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Wax Myrtle

Myrica cerifera


Wax Myrtle

Introduction

Wax Myrtle is also known as Southern bayberry or Candleberry because the American colonists used the fruit’s pale blue, waxy covering to make fragrant bayberry candles.

This broadleaf evergreen shrub or tree grows quickly to 15 to 20 feet high and wide. It can be pruned to maintain certain heights and widths. A compact variety is available. The leaves are small glossy green. Inconspicuous flowers appear in early spring, followed by fruit in late summer through winter. The grayish-white fruit is small (1/8 inch wide), heavily coated with wax and massed in clusters on the stems of the previous season’s growth. Only female plants bear berries.

Wax Myrtles are useful as screen plants, informal hedges, or roadside plantings. The foliage and berries are pleasantly aromatic. Birds are attracted to Wax Myrtles, which they use for food and shelter. They make good beach plants, since they tolerate drought, sand, sun and salt spray.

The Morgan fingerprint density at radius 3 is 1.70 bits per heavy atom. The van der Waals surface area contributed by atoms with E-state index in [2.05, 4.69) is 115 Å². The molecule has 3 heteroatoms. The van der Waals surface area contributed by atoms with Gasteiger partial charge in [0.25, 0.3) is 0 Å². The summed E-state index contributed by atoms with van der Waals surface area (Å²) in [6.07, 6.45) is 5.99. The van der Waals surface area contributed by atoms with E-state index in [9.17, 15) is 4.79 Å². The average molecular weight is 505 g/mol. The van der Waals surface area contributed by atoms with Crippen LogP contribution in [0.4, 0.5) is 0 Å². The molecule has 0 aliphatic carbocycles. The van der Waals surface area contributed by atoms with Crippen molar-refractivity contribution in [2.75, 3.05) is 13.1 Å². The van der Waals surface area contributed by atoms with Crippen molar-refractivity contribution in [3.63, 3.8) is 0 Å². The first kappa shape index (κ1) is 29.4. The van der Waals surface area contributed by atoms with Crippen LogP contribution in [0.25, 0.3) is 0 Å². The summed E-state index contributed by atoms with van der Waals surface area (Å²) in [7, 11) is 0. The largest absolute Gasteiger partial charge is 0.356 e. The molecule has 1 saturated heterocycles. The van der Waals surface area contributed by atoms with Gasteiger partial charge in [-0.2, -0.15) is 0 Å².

Wax Myrtles are not particular about soil, but they prefer good drainage and slightly acidic soils.

Plant these shrubs in partial shade to full sun. They do not require a lot of maintenance. Large shrubs can be pruned to form an attractive small tree with a handsome gray, almost white, bark.

Waxmyrtles are tough, durable shrubs. They have no serious plant diseases or insect problems.

Additional Characteristics

  • Attracts birds
  • Plant as screens or informal hedges

Planting

  • Typically planted in 1, 3, 5, 10, 15, 30, or 45 gal containers.
  • B&B trees are specified in height (6’ – 8’ ht, etc)
  • Container trees can be double the price of B&B trees
  • Plant container trees in late summer, if price allows
  • Plant B&B trees if they were dug and cured in the winter months

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